Terry v. Ohio/Concurrence Harlan

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United States Supreme Court

392 U.S. 1

Terry  v.  Ohio

 Argued: Dec. 12, 1967. --- Decided: June 10, 1968

Mr. Justice HARLAN, concurring.

While I unreservedly agree with the Court's ultimate holding in this case, I am constrained to fill in a few gaps, as I see them, in its opinion. I do this because what is said by this Court today will serve as initial guidelines for law enforcement authorities and courts throughout the land as this important new field of law develops.

A police officer's right to make an on-the-street 'stop' and an accompanying 'frisk' for weapons is of course bounded by the protections afforded by the Fourth and Fourteenth Amendments. The Court holds, and I agree, that while the right does not depend upon possession by the officer of a valid warrant, nor upon the existence of probable cause, such activities must be reasonable under the circumstances as the officer credibly relates them in court. Since the question in this and most cases is whether evidence produced by a frisk is admissible, the problem is to determine what makes a frisk reasonable.

If the State of Ohio were to provide that police officers could, on articulable suspicion less than probable cause, forcibly frisk and disarm persons thought to be carrying concealed weapons, I would have little doubt that action taken pursuant to such authority could be constitutionally reasonable. Concealed weapons create an immediate and severe danger to the public, and though that danger might not warrant routine general weapons checks, it could well warrant action on less than a 'probability.' I mention this line of analysis because I think it vital to point out that it cannot be applied in this case. On the record before us Ohio has not clothed its policemen with routine authority to frisk and disarm on suspicion; in the absence of state authority, policemen have no more right to 'pat down' the outer clothing of passers-by, or of persons to whom they address casual questions, than does any other citizen. Consequently, the Ohio courts did not rest the constitutionality of this frisk upon any general authority in Officer McFadden to take reasonable steps to protect the citizenry, including himself, from dangerous weapons.

The state courts held, instead, that when an officer is lawfully confronting a possibly hostile person in the line of duty he has a right, springing only from the necessity of the situation and not from any broader right to disarm, to frisk for his own protection. This holding, with which I agree and with which I think the Court agrees, offers the only satisfactory basis I can think of for affirming this conviction. The holding has, however, two logical corollaries that I do not think the Court has fully expressed.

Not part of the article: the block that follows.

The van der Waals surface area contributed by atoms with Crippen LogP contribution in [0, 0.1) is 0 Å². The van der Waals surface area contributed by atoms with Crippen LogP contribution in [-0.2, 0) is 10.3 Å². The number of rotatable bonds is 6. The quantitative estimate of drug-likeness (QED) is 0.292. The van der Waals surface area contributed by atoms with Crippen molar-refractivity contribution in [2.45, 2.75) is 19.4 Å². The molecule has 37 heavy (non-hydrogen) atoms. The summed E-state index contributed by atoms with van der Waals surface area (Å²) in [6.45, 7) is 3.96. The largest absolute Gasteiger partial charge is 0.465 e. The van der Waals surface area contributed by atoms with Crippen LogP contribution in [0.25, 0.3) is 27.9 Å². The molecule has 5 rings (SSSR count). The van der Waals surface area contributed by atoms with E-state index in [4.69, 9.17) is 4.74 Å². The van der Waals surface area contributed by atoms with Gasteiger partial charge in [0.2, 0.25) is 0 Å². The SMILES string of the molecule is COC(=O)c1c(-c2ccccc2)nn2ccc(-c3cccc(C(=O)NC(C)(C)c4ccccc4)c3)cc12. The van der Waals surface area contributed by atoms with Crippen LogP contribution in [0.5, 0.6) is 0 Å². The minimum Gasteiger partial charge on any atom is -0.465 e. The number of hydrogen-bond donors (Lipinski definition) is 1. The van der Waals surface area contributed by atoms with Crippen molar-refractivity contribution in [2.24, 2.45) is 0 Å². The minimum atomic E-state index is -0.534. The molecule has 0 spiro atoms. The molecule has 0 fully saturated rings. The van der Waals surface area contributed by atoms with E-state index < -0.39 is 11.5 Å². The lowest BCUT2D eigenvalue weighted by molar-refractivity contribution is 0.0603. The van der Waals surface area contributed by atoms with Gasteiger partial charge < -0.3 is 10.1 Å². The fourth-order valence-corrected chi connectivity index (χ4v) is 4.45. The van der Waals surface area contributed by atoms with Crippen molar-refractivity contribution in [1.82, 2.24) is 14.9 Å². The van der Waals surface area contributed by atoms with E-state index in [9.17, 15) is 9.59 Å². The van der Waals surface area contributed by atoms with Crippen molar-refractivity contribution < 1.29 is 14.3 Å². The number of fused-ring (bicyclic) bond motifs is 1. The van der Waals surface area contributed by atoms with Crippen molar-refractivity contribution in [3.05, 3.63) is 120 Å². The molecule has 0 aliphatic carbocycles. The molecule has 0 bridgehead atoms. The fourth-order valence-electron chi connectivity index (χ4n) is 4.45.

In the first place, if the frisk is justified in order to protect the officer during an encounter with a citizen, the officer must first have constitutional grounds to insist on an encounter, to make a forcible stop. Any person, including a policeman, is at liberty to avoid a person he considers dangerous. If and when a policeman has a right instead to disarm such a person for his own protection, he must first have a right not to avoid him but to be in his presence. That right must be more than the liberty (again, possessed by every citizen) to address questions to other persons, for ordinarily the person addressed has an equal right to ignore his interrogator and walk away; he certainly need not submit to a frisk for the questioner's protection. I would make it perfectly clear that the right to frisk in this case depends upon the reasonableness of a forcible stop to investigate a suspected crime.

Where such a stop is reasonable, however, the right to frisk must be immediate and automatic if the reason for the stop is, as here, an articulable suspicion of a crime of violence. Just as a full search incident to a lawful arrest requires no additional justification, a limited frisk incident to a lawful stop must often be rapid and routine. There is no reason why an officer, rightfully but forcibly confronting a person suspected of a serious crime, should have to ask one question and take the risk that the answer might be a bullet.

The facts of this case are illustrative of a proper stop and an incident frisk. Officer McFadden had no probable cause to arrest Terry for anything, but he had observed circumstances that would reasonably lead an experienced, prudent policeman to suspect that Terry was about to engage in burglary or robbery. His justifiable suspicion afforded a proper constitutional basis for accosting Terry, restraining his liberty of movement briefly, and addressing questions to him, and Officer McFadden did so. When he did, he had no reason whatever to suppose that Terry might be armed, apart from the fact that he suspected him of planning a violent crime. McFadden asked Terry his name, to which Terry 'mumbled something.' Whereupon McFadden, without asking Terry to speak louder and without giving him any chance to explain his presence or his actions, forcibly frisked him.

I would affirm this conviction for what I believe to be the same reasons the Court relies on. I would, however, make explicit what I think is implicit in affirmance on the present facts. Officer McFadden's right to interrupt Terry's freedom of movement and invade his privacy arose only because circumstances warranted forcing an encounter with Terry in an effort to prevent or investigate a crime. Once that forced encounter was justified, however, the officer's right to take suitable measures for his own safely followed automatically.

Upon the foregoing premises, I join the opinion of the Court.


This work is in the public domain in the United States because it is a work of the United States federal government (see 17 U.S.C. 105).